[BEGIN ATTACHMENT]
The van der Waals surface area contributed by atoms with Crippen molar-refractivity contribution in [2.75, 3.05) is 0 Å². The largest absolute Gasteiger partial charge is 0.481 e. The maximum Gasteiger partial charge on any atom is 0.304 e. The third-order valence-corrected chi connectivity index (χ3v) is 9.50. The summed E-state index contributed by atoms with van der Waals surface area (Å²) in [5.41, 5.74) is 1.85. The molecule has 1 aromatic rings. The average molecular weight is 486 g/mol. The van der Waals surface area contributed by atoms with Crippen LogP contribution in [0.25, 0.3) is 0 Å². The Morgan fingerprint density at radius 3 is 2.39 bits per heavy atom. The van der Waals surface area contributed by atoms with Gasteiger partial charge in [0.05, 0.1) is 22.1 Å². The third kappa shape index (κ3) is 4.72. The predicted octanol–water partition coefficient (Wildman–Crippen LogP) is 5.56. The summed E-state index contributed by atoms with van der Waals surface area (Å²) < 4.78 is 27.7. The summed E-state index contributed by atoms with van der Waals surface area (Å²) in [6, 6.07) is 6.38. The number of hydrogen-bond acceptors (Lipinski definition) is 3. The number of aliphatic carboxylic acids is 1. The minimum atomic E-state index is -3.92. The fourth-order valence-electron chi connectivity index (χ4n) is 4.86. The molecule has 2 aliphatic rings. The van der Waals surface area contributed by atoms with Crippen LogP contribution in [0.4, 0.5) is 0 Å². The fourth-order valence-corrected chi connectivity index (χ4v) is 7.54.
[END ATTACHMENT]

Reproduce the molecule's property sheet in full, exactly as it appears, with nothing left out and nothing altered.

The van der Waals surface area contributed by atoms with Crippen molar-refractivity contribution in [2.75, 3.05) is 0 Å². The largest absolute Gasteiger partial charge is 0.481 e. The maximum Gasteiger partial charge on any atom is 0.304 e. The third-order valence-corrected chi connectivity index (χ3v) is 9.50. The summed E-state index contributed by atoms with van der Waals surface area (Å²) in [5.41, 5.74) is 1.85. The molecule has 1 aromatic rings. The average molecular weight is 486 g/mol. The van der Waals surface area contributed by atoms with Crippen LogP contribution in [0.25, 0.3) is 0 Å². The Morgan fingerprint density at radius 3 is 2.39 bits per heavy atom. The van der Waals surface area contributed by atoms with Gasteiger partial charge in [0.05, 0.1) is 22.1 Å². The third kappa shape index (κ3) is 4.72. The predicted octanol–water partition coefficient (Wildman–Crippen LogP) is 5.56. The summed E-state index contributed by atoms with van der Waals surface area (Å²) < 4.78 is 27.7. The summed E-state index contributed by atoms with van der Waals surface area (Å²) in [6, 6.07) is 6.38. The number of hydrogen-bond acceptors (Lipinski definition) is 3. The number of aliphatic carboxylic acids is 1. The minimum atomic E-state index is -3.92. The fourth-order valence-electron chi connectivity index (χ4n) is 4.86. The molecule has 2 aliphatic rings. The van der Waals surface area contributed by atoms with Crippen LogP contribution in [0.4, 0.5) is 0 Å². The fourth-order valence-corrected chi connectivity index (χ4v) is 7.54.